Ingredients:

Two and a half cups of ginger (One huge head of ginger yields that much), peeled and roughly chopped

Five Thai chilies (this makes a very spicy pickle)

One Tbsp tamarind pulp (Indian store, it comes in a bottle. That is the easiest way to deal with tamarind)

One cup water

One tsp salt

One and a half tsp chili powder (again, spice quotient will be high so this is optional)

Three Tbsp jaggery (this is the Indian substitute for sugar. Has high iron content. It is easily available in Indian grocery stores. If you don’t want to buy it, use brown sugar), grated

One tsp mustard seeds

A few fenugreek seeds (Indian store again but this is optional. These seeds are very bitter and used sparingly in Indian cooking)

A few sprigs of curry leaves

Half cup oil (I used sesame oil because I love the taste. You can use any oil other than olive. And don’t worry, we will not use all that while cooking)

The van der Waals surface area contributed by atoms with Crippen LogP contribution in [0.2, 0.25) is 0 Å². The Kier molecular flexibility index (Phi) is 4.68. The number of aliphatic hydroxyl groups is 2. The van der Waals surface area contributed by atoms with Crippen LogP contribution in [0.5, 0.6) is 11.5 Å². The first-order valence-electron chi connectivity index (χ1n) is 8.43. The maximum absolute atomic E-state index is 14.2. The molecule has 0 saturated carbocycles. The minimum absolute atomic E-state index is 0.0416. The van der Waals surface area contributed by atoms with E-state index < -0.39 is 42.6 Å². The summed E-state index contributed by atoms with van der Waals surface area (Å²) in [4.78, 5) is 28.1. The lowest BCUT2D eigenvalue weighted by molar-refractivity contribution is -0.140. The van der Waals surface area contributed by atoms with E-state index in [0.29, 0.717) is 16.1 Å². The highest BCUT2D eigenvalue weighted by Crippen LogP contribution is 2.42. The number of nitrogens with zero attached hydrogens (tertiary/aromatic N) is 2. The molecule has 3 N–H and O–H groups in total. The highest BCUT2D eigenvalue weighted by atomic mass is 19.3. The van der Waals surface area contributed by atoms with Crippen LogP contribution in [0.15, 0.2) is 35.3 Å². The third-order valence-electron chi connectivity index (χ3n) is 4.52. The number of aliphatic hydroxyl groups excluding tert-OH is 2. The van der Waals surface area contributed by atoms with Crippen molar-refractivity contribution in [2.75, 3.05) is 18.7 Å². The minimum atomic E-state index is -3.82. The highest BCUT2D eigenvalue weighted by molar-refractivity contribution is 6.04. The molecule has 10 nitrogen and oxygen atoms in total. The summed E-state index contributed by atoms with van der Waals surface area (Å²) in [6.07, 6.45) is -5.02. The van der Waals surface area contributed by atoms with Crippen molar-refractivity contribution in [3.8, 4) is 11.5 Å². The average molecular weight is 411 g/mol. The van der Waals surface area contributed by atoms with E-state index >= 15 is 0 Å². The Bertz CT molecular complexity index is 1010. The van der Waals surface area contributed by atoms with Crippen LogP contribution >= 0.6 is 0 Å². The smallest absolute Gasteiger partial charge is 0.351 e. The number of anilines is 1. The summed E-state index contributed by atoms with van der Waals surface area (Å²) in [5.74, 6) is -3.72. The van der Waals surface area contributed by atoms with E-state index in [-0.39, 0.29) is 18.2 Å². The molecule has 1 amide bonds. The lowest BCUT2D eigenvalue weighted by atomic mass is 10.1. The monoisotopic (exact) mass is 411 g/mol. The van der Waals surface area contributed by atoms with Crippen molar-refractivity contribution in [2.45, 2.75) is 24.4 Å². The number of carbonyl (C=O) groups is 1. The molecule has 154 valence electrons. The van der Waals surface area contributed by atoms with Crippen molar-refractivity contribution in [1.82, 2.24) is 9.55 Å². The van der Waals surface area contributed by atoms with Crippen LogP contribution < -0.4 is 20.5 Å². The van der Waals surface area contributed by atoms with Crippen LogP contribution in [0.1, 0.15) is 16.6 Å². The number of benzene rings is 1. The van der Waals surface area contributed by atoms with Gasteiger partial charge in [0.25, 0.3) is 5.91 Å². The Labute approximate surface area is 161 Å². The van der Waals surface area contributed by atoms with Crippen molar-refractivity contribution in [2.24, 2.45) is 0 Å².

A shake of asafoetida

Method:

Heat the oil in a heavy-bottom pan. When it is hot enough, add the ginger pieces and fry on medium-high. When it turns golden brown, with darker brown edges, add the chilies and toss once. Switch off the heat and scoop the fried ginger and chilies out. When cool enough to handle (I gave it an ice water bath), grind it smooth in the mixer. Discard half the oil. Heat the oil again, add mustard. When it starts to pop, add the fenugreek seeds, curry leaves and the asafoetida. Now add the ginger mixture, salt and chili powder (if using). Dissolve the tamarind pulp in the water and add it to the mixture along with jaggery.

When the mixture starts to boil, turn the heat to medium-low. Let the pickle cook until the water is 80% absorbed and the oil separates from it. Switch the heat off, check for salt and let it cool. Transfer to a container, seal it and store in the refrigerator.

What can you eat this with, you ask me? Use it as a spread, dip, add a little water to two tsp of the pickle and marinate veggies or meat. Use it as a glaze for not-so-sweet dessert. Go crazy!